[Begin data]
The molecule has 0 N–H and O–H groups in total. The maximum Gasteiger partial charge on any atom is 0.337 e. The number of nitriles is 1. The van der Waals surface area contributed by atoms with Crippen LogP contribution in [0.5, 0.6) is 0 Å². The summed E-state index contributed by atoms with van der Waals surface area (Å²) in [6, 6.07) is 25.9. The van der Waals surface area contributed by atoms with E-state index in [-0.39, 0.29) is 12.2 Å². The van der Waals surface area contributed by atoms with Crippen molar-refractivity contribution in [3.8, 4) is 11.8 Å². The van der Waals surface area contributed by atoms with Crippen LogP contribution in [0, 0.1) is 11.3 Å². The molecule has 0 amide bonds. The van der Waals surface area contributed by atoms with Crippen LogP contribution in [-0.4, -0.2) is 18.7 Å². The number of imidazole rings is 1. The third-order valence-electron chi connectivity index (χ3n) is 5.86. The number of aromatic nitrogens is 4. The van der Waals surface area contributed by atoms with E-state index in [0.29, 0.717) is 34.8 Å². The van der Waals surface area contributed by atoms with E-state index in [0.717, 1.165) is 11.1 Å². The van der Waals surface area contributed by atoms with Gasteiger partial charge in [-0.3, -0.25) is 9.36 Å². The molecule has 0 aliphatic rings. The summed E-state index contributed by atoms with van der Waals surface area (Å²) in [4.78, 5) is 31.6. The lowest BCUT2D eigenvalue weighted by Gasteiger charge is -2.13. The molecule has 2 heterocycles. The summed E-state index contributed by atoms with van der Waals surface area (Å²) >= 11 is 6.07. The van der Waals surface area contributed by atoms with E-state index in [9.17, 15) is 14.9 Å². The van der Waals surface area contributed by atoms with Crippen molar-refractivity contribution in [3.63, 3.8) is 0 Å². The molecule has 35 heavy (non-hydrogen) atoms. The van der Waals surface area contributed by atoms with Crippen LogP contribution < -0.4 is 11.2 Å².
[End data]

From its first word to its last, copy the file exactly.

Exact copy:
The molecule has 0 N–H and O–H groups in total. The maximum Gasteiger partial charge on any atom is 0.337 e. The number of nitriles is 1. The van der Waals surface area contributed by atoms with Crippen LogP contribution in [0.5, 0.6) is 0 Å². The summed E-state index contributed by atoms with van der Waals surface area (Å²) in [6, 6.07) is 25.9. The van der Waals surface area contributed by atoms with E-state index in [-0.39, 0.29) is 12.2 Å². The van der Waals surface area contributed by atoms with Crippen molar-refractivity contribution in [3.8, 4) is 11.8 Å². The van der Waals surface area contributed by atoms with Crippen LogP contribution in [0, 0.1) is 11.3 Å². The molecule has 0 amide bonds. The van der Waals surface area contributed by atoms with Crippen LogP contribution in [-0.4, -0.2) is 18.7 Å². The number of imidazole rings is 1. The third-order valence-electron chi connectivity index (χ3n) is 5.86. The number of aromatic nitrogens is 4. The van der Waals surface area contributed by atoms with E-state index in [0.29, 0.717) is 34.8 Å². The van der Waals surface area contributed by atoms with E-state index in [0.717, 1.165) is 11.1 Å². The van der Waals surface area contributed by atoms with Gasteiger partial charge in [-0.3, -0.25) is 9.36 Å². The molecule has 0 aliphatic rings. The summed E-state index contributed by atoms with van der Waals surface area (Å²) in [4.78, 5) is 31.6. The lowest BCUT2D eigenvalue weighted by Gasteiger charge is -2.13. The molecule has 2 heterocycles. The summed E-state index contributed by atoms with van der Waals surface area (Å²) >= 11 is 6.07. The van der Waals surface area contributed by atoms with E-state index in [9.17, 15) is 14.9 Å². The van der Waals surface area contributed by atoms with Crippen molar-refractivity contribution in [3.63, 3.8) is 0 Å². The molecule has 35 heavy (non-hydrogen) atoms. The van der Waals surface area contributed by atoms with Crippen LogP contribution < -0.4 is 11.2 Å².